Thursday, January 12, 2012

Spectacular shrimp

Last week, in celebration of my youngest son’s outstanding report card, I fixed this version of Sautéd Shrimp – courtesy of Tidewater on the Halfshell, Fine Virginia Recipes. This cookbook is a compilation of recipes from the Junior League of Virginia Beach and Norfolk, Va., my hometown. It is a simple, delicious preparation for shrimp, one of my favorite seafoods. The recipe makes a lot – we enjoyed leftovers for lunch the following day.

Most "fresh" shrimp are actually thawed from frozen (as the ones I bought were). I purchased them deveined, but I did the peeling myself. Serve this dish with small or medium egg noodles for a special treat.

Sautéd Shrimp
2 pounds shrimp, peeled and deveined
¼ cup extra virgin olive oil
1 pound fresh mushrooms, sliced
1 small onion, diced
¼ cup diced parsley
½ cup dry white wine
½ teaspoon salt
2 cloves garlic, minced
¼ teaspoon ground black pepper

Heat oil in a large wok or skillet. Add mushrooms and onions and sauté until tender. Add parsley and wine, stir. Gradually add shrimp, season with salt, garlic and pepper. Stir and cook for several minutes, just until shrimp are pink. Serve immediately over rice or noodles. Serves 6-8.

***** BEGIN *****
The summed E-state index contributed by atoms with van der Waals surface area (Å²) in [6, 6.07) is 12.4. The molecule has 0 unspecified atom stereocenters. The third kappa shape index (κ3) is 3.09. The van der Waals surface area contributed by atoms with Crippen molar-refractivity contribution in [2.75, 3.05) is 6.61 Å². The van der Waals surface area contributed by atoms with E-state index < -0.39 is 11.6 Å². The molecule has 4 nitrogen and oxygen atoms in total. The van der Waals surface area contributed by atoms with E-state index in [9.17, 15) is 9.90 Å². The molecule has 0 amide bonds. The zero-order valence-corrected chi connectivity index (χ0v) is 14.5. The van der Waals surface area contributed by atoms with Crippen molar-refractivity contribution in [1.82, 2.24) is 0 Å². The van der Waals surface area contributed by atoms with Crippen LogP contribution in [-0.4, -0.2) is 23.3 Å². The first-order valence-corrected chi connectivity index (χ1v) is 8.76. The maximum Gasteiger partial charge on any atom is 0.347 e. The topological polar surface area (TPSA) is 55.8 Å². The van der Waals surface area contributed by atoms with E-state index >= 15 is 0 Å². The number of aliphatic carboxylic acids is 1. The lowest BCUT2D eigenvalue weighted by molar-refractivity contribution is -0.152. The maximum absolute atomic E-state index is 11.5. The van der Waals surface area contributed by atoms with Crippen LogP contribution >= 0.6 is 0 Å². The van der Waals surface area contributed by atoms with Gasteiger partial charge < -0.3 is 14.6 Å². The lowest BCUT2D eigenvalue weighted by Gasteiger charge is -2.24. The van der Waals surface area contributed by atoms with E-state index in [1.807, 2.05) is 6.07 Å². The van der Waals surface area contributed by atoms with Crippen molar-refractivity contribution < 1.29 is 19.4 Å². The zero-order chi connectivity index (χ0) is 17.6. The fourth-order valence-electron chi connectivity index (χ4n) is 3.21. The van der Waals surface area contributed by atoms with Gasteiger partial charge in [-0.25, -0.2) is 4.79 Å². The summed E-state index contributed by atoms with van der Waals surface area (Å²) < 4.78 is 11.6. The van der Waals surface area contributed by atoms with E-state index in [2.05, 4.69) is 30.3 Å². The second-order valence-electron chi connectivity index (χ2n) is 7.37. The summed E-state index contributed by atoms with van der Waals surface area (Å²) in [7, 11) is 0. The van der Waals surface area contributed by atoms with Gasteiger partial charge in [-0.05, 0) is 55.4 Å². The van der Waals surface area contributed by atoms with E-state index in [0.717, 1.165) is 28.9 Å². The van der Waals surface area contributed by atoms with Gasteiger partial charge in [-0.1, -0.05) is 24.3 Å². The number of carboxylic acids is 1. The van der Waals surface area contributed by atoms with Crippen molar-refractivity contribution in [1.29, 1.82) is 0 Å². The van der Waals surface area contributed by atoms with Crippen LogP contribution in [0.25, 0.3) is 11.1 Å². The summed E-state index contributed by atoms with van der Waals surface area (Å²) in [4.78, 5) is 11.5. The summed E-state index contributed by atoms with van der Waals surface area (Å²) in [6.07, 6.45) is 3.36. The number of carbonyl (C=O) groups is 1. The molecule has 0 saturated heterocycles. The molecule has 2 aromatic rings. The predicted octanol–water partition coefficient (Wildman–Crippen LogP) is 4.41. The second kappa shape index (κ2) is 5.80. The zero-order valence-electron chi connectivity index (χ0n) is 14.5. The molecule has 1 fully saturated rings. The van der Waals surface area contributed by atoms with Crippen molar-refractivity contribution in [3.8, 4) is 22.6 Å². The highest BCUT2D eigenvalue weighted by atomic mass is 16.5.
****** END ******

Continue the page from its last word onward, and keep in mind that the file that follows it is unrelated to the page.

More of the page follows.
I used a large milkglass bowl to serve the shrimp. Outstanding report cards necessitate special serving pieces!

Monday, January 2, 2012

A new twist on an old tradition

For countless years I've eaten black-eyed peas, cornbread and ham on New Year's Day. Sometimes we add collards, sometimes we eat rice, sometimes we add biscuits. But the peas, ham and cornbread are holiday staples.

Until this year.

My youngest son balks at eating black-eyed peas and my teenagers weren't here to eat. It had become pretty clear that I was the one who aimed to eat a pot of peas by myself. What kind of luck will that bring?

So I decided to change gears. I saw this black-eye pea dip recipe posted a few days ago by Ree Drummond, who writes the wildly popular The Pioneer Woman blog. It was spicy and creamy downright delicious and is destined to become a new tradition for my family. Even my youngest loved it!

I used fat-free sour cream and fat-free cheese. I normally detest the fat-free cheese, but when it is cooked, it does a pretty fine job. Try this dip with tortilla chips or wheat crackers. And if you use fat-free ingredients, the dish is guilt free. Happy New Year, friends!